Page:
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Unformatted text preview: t hat t his e quation
is v alid for any value o f k. T herefore, replacing k b y k + 2, we o btain lOT
(e) (d) ( c) y[k] T t I~
~ y[k] = y{kT) a nd (B.27) T he signals f [k] a nd y[k] a re t he i nput a nd t he o utput for t he d iscretetime s ystem G.
Now, we r equire t hat yet) =
T herefore, a t t = kT t (see Fig. 8.20a) dJI y(kT) = dt = l im . =kT ~ [J(kT)  J[(k  I)T]] T oT (8.28) 566 8 D iscretetime S ignals a nd S ystems By using the notation in Eq. (8.27), the above equation can be expressed as T { I[k]  f[k  I]} (8.29) T he approximation improves as T approaches O. A discretetime processor G t o realize
Eq. (8.29) is shown inside t he shaded box in Fig. 8.20b. T he system in Fig. 8.20b acts as
a differentiator. This example shows how a continuoustime signal can be processed by a
d iscretetime system.
To determine t he sampling interval T , we note t hat t he highest frequency t hat will
a ppear a t t he input is 20 kHz; t hat is, Fh = 20,000. Hence, according t o Eq. (8.17c)
1 T:'O 40,000 = 25 J1.s To gain some insight into this method of signal processing, let us consider t he differentiator in Fig. 8.20b with a ramp input f (t) = t, depicted in Fig. 8.20c. I f t he system
were to act as a differentiator, t hen t he o utput yet) o f t he s ystem should b e t he unit step
function u(t). L et us investigate how the system performs this particular operation and
how well it achieves t he objective.
T he samples of t he i nput f (t) = t a t t he interval of T seconds a ct as the input to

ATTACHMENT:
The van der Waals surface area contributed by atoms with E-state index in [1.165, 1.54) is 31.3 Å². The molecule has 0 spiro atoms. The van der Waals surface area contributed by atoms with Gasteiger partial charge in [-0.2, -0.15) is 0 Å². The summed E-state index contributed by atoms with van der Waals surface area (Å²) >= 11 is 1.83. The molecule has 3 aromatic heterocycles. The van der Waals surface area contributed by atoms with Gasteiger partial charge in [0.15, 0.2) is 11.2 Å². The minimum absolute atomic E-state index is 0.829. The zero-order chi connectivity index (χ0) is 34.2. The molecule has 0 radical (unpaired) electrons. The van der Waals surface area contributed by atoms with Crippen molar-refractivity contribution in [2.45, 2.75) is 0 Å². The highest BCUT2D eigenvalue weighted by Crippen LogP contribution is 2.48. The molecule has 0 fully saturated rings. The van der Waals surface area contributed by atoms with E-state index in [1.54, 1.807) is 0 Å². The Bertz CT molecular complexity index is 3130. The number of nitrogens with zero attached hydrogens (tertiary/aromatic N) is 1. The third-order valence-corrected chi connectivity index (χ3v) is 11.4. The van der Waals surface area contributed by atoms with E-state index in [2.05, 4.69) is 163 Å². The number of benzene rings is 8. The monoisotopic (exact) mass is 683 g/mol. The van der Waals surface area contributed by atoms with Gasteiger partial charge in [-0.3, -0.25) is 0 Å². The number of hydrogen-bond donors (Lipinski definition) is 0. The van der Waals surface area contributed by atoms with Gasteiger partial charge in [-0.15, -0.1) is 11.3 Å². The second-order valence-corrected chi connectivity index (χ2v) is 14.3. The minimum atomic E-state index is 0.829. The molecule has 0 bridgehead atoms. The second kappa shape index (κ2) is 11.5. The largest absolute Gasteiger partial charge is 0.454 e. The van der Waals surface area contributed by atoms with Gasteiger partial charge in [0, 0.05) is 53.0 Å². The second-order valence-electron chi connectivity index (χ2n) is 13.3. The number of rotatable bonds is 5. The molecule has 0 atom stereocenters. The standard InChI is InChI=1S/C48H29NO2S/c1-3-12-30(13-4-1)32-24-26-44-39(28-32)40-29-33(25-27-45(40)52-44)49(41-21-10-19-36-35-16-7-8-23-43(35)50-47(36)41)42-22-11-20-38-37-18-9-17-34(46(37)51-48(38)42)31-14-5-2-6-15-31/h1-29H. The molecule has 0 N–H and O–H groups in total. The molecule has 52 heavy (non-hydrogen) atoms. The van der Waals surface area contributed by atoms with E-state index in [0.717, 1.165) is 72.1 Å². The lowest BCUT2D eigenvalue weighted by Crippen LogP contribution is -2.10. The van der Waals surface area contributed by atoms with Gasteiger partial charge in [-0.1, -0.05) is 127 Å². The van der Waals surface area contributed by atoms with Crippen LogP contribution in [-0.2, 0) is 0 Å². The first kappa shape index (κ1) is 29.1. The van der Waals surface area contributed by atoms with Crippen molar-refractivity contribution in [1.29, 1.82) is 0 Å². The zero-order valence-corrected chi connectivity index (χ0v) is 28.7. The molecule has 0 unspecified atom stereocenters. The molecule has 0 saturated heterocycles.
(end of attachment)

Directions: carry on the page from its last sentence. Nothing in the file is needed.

t he discretetime system G. These samples, denoted by a compact notation J[kJ, are,
therefore, f[k] = f(t)I'=kT = tl'=kT
= kT t 5 67 1. T~O T his is t he inputoutput relationship for G required t o achieve our objective. In practice,
t he s ampling interval T c annot be zero. Assuming T t o be sufficiently small, the above
e quation can be expressed as
y [k] ' " E xamples o f D iscreteTime S ystems We s how i n C hapter 11 t hat t his is g enerally t rue o f d iscretetime s ystems. T he
d iscretetime s ystems c an b e r ealized i n t wo ways: l
y [k] = lim T { I[k]  f[k  I]} 1 8.5 2.: 0 k 2.:0 F igure 8.20d shows the sampled signal f [k]. This signal acts as a n i nput t o t he discretetime system G. Figure 8.20b shows t hat t he operation of G consists of subtracting a
sample from the previous (delayed) sample and t hen multiplying t he difference with l iT.
F rom Fig. 8.20d, i t is clear t hat t he difference between t he successive samples is a constant
k T  (k  I)T = T for all samples, except for t he sample a t k = 0 (because there is no
previous sample a t k = 0). T he o utput o f G is l iT times t he difference T , which is unity
for a ll values of k, except k = 0, where it is zero. Therefore, t he o utput y[k] of G consists
of samples of unit values for k 2.: 1, as illustrated in Fig. 8.20e. T he Die (discretetime
t o continuoustime) converter converts these samples into a continuoustime signal yet),
as shown in Fig. 8.20f. Ideally, t he o utput should have been yet) = u (t). T his d...
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This note was uploaded on 04/14/2013 for the course ENG 350 taught by Professor Bayliss during the Spring '13 term at Northwestern.
 Spring '13
 Bayliss
 Signal Processing, The Land

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